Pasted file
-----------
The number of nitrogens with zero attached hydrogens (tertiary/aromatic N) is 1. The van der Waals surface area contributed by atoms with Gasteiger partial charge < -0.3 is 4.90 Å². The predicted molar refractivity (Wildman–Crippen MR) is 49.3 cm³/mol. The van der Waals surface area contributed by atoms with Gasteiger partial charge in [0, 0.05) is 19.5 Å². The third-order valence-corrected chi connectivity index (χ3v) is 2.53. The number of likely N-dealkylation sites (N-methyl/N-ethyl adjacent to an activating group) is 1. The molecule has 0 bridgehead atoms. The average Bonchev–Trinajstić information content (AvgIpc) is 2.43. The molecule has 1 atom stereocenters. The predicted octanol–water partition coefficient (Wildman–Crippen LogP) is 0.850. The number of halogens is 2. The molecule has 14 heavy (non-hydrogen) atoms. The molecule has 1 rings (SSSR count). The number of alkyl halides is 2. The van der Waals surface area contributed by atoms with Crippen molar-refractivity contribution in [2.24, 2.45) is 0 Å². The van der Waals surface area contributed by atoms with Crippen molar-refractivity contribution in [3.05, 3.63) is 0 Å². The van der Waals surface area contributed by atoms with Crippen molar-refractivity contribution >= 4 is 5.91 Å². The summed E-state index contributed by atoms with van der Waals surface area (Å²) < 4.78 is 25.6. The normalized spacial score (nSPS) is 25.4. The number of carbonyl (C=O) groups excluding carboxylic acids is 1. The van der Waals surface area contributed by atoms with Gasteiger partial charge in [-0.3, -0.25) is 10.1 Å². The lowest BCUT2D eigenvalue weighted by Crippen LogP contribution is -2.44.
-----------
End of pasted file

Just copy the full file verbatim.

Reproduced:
The number of nitrogens with zero attached hydrogens (tertiary/aromatic N) is 1. The van der Waals surface area contributed by atoms with Gasteiger partial charge < -0.3 is 4.90 Å². The predicted molar refractivity (Wildman–Crippen MR) is 49.3 cm³/mol. The van der Waals surface area contributed by atoms with Gasteiger partial charge in [0, 0.05) is 19.5 Å². The third-order valence-corrected chi connectivity index (χ3v) is 2.53. The number of likely N-dealkylation sites (N-methyl/N-ethyl adjacent to an activating group) is 1. The molecule has 0 bridgehead atoms. The average Bonchev–Trinajstić information content (AvgIpc) is 2.43. The molecule has 1 atom stereocenters. The predicted octanol–water partition coefficient (Wildman–Crippen LogP) is 0.850. The number of halogens is 2. The molecule has 14 heavy (non-hydrogen) atoms. The molecule has 1 rings (SSSR count). The number of alkyl halides is 2. The van der Waals surface area contributed by atoms with Crippen molar-refractivity contribution in [2.24, 2.45) is 0 Å². The van der Waals surface area contributed by atoms with Crippen molar-refractivity contribution in [3.05, 3.63) is 0 Å². The van der Waals surface area contributed by atoms with Crippen molar-refractivity contribution >= 4 is 5.91 Å². The summed E-state index contributed by atoms with van der Waals surface area (Å²) < 4.78 is 25.6. The normalized spacial score (nSPS) is 25.4. The number of carbonyl (C=O) groups excluding carboxylic acids is 1. The van der Waals surface area contributed by atoms with Gasteiger partial charge in [-0.3, -0.25) is 10.1 Å². The lowest BCUT2D eigenvalue weighted by Crippen LogP contribution is -2.44.